Cisco network modules and WAN interface cards used with the MWR 1941-DC router provide a variety of connectivity options at the cell site.

Figure 1-2 shows an example placement and connections for the MWR 1941-DC router implemented in a Cell Site DCN solution.

Figure 1-2 MWR 1941-DC Router in an Cell Site DCN Solution

In the Cell Site DCN solution, the MWR 1941-DC router provides a channelized T1/E1 interface to the BTS and routes management and control traffic via one DS0 from a T1. Additionally, the MWR 1941-DC router supports a variety of interfaces to monitored and controlled devices using Cisco network modules installed in the MWR 1941-DC router.

Cisco IOS Software Features

There are two versions of software available for the Cisco MWR 1941-DC router. One version of software is required for implementing the Cisco MWR 1941-DC router in an IP RAN; the other for implementing the router in a Cell Site DCN.

The software features vary depending on the version of software running on the MWR 1941-DC router.

Software Features for the IP-RAN Implementation

Software Features for the Cell Site DCN Application

Software Features for the IP-RAN Implementation

The software required for implementing the MWR 1941-DC router in an IP-RAN consists of two components: Cisco IOS software running on the MIPs-based route processor portion of the MWR 1941-DC router hardware, and microcode running on the Cisco network processor, also known as "Parallel eXpress Forwarding (PXF)." When deployed in an IP-RAN, the MWR 1941-DC router is customized for performance, high availability, quality of service, and link efficiency.

Cisco IOS software functions added to the MWR 1941-DC router for the IP-RAN implementation include:

Redundancy logic—For monitoring Hot Standby Routing Protocol (HSRP) information to determine the active and standby router and control T1 termination.

Failover logic—To force a switchover for hardware failures or an over-temperature condition.

Relay control—To open and close the T1/E1 interfaces on the active and standby routers.

Diagnostic functions—To monitor the "health" of the standby MWR 1941-DC router.

This section contains the following information:

MIPs-Based Software Features

Network Processor (PXF) Software Features

Redundancy Support

IP-RAN Implementation Updates

MIPs-Based Software Features

Standard Cisco IOS software features supported in the MWR 1914-DC router for the IP-RAN implementation include:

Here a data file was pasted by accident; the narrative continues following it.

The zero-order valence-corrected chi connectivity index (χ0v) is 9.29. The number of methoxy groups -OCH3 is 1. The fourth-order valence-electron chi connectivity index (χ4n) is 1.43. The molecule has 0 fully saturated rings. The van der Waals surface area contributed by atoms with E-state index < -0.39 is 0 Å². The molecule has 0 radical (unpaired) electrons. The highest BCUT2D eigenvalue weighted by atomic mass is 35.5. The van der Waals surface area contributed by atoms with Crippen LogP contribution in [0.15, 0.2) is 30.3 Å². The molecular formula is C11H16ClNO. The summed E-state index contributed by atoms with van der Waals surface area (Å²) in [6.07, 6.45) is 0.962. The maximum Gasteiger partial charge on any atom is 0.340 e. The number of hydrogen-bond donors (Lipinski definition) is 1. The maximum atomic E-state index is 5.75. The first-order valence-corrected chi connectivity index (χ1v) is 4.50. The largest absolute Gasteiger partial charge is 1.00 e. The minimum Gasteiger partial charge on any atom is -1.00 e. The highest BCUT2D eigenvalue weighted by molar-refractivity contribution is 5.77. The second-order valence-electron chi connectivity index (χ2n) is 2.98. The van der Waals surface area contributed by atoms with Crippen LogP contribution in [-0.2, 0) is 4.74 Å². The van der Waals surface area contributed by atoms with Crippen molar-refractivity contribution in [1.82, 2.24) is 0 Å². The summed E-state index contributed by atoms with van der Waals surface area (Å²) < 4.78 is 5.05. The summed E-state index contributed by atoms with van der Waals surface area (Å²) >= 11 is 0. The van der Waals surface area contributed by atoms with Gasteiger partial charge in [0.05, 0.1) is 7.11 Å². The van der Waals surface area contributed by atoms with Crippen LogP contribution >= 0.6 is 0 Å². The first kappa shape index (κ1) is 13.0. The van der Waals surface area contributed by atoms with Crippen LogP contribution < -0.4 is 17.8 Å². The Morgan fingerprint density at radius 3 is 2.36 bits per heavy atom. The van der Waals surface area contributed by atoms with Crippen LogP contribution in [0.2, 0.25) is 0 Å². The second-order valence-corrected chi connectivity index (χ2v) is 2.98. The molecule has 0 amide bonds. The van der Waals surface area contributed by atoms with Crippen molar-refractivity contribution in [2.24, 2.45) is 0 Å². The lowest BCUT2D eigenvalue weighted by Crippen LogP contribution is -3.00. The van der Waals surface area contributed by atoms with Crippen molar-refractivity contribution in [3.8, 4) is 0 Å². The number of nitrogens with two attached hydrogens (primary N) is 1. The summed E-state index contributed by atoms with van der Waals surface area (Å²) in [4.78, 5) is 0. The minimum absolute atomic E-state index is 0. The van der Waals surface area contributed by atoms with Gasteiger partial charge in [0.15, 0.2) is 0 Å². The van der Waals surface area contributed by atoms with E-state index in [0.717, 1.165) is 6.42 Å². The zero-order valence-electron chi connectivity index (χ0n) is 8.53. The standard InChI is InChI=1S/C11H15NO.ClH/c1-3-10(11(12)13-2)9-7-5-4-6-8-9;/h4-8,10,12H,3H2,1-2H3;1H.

IP Fragmentation

IP Multicast

IGMP

MLP, PPP Control Path (IPCP, NCP, LCP, CLNS)

ACFC and PFC Handling During PPP Negotiation

HSRP

OSPF

DHCP

CDP

NTP

SNMP

Network Processor (PXF) Software Features

To achieve the required efficiency, when implemented in an IP-RAN, the MWR 1941-DC router additionally has microcode running on the network processor to offload the fast-path processing of packets. This allows the MWR 1941-DC router to support the traffic of up to 4 T1s or E1s (up to 60,000 packets per second) at a targeted 80% processor utilization while performing UDP/RTP header compression/decompression (cUDP/cRTP) and PPPmux.

The following features are supported in the network processor:

MAC Classify

ICMP

FIB (CEF)

Load-balancing

MAC Rewrite

QoS Matching, including IP Access Lists (Input/Output Security ACLs are not supported), QoS Group, IP Precedence, IP DSCP, and Input Interface

QoS Actions, including Set IP Precedence, Set IP DSCP, Set QoS Group, Traffic Shaping, Class Based WFQ (CB-WFQ), and Low Latency Queuing (LLQ)

Maintenance of statistics, such as Forwarding, Drop, and Interface

IPv4

MLPPP, MLP, PPP Data Path (MLP LFI is not supported)

PPPmux

cRTP/cUDP

Link Noise Monitoring (LNM) provides configuration monitoring of individual T1/E1 circuit quality

PPP Multiplexing/Demultiplexing

Encapsulated PPP frames contain several bytes of header information, which adds overhead to a network that is used to transport PPP frames.

RFC 3153 describes a way to overcome this overhead. On the sending end, a multiplexor concatenates multiple PPP frames (subframes) into a single, multiplexed frame (superframe). One header is included in the superframe and the individual PPP subframes are separated by delimiters. On the receiving end, a demultiplexor uses the delimiters to separate the individual PPP subframes.

The MWR 1914-DC router network processor software conforms to this specification and acts as both a multiplexor and a demultiplexor.

RTP/UDP Header Compression